mardi 15 juillet 2014

Environment variables

First of all, we have different places to setup environment variable. All the following files are applicable to both Ubuntu and Mac OS:
  • ~/.profile:
    use this for variables you want to set in all programs launched from the terminal (note that, unlike on Linux, all shells opened in are login shells).
  • ~/.bashrc:
    this is invoked for shells which are not login shells. Use this for aliases and other things which need to be redefined in subshells, not for environment variables that are inherited.

  • /etc/profile:
    this is loaded before ~/.profile, but is otherwise equivalent. Use it when you want the variable to apply to terminal programs launched by all users on the machine (assuming they use bash).

Ubuntu System

All the script in this directory will be automatically executed. For more details, you can check the file /etc/profile

vim /etc/profile

then, you will see:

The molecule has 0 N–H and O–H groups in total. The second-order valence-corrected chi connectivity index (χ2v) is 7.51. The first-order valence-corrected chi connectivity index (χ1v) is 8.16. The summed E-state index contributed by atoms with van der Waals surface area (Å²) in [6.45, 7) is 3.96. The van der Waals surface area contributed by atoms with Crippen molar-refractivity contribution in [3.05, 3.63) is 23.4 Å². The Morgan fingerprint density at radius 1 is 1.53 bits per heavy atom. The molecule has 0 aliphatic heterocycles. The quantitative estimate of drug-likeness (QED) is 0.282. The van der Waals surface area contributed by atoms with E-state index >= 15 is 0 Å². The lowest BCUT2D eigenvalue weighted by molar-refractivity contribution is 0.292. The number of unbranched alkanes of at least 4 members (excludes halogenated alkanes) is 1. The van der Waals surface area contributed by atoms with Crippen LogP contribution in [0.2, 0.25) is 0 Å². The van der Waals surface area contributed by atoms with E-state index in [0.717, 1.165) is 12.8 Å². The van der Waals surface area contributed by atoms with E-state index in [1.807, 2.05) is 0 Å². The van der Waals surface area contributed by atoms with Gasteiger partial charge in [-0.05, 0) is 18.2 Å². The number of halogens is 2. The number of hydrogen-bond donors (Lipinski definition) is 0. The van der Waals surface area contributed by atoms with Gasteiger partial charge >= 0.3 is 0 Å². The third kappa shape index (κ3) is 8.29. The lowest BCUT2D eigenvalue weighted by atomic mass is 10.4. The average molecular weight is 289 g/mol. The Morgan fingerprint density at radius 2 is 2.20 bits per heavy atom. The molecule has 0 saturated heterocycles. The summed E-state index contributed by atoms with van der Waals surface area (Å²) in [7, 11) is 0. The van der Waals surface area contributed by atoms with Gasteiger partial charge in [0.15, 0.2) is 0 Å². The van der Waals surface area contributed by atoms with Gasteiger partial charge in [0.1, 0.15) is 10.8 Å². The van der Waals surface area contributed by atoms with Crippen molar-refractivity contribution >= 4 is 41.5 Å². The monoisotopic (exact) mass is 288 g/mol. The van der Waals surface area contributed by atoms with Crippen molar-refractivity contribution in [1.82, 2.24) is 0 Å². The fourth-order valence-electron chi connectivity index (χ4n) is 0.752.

if [ -d /etc/profile.d ]; then
  for i in /etc/profile.d/*.sh; do
    if [ -r $i ]; then
      . $i
  unset i

Mac OS X

  • ~/.MacOSX/environment.plist: this is read by login window on login. It applies to all applications, including GUI ones, except those launched by Spotlight in 10.5 (not 10.6). It requires you to logout and login again for changes to take effect. This file is no longer supported as of OS X 10.8. 
  • your user's launchd instance: this applies to all programs launched by the user, GUI and CLI (command line interface). You can apply changes at any time by using the setenv command in launchctl. In theory, you should be able to put setenv commands in ~/.launchd.conf, and launchd would read them automatically when the user logs in, but in practice support for this file was never implemented. Instead, you can use another mechanism to execute a script at login, and have that script call launchctl to set up the launchd environment.
  • /etc/launchd.conf: this is read by launchd when the system starts up and when a user logs in. They affect every single process on the system, because launchd is the root process. To apply changes to the running root launchd you can pipe the commands into sudo launchctl.


Aucun commentaire:

Enregistrer un commentaire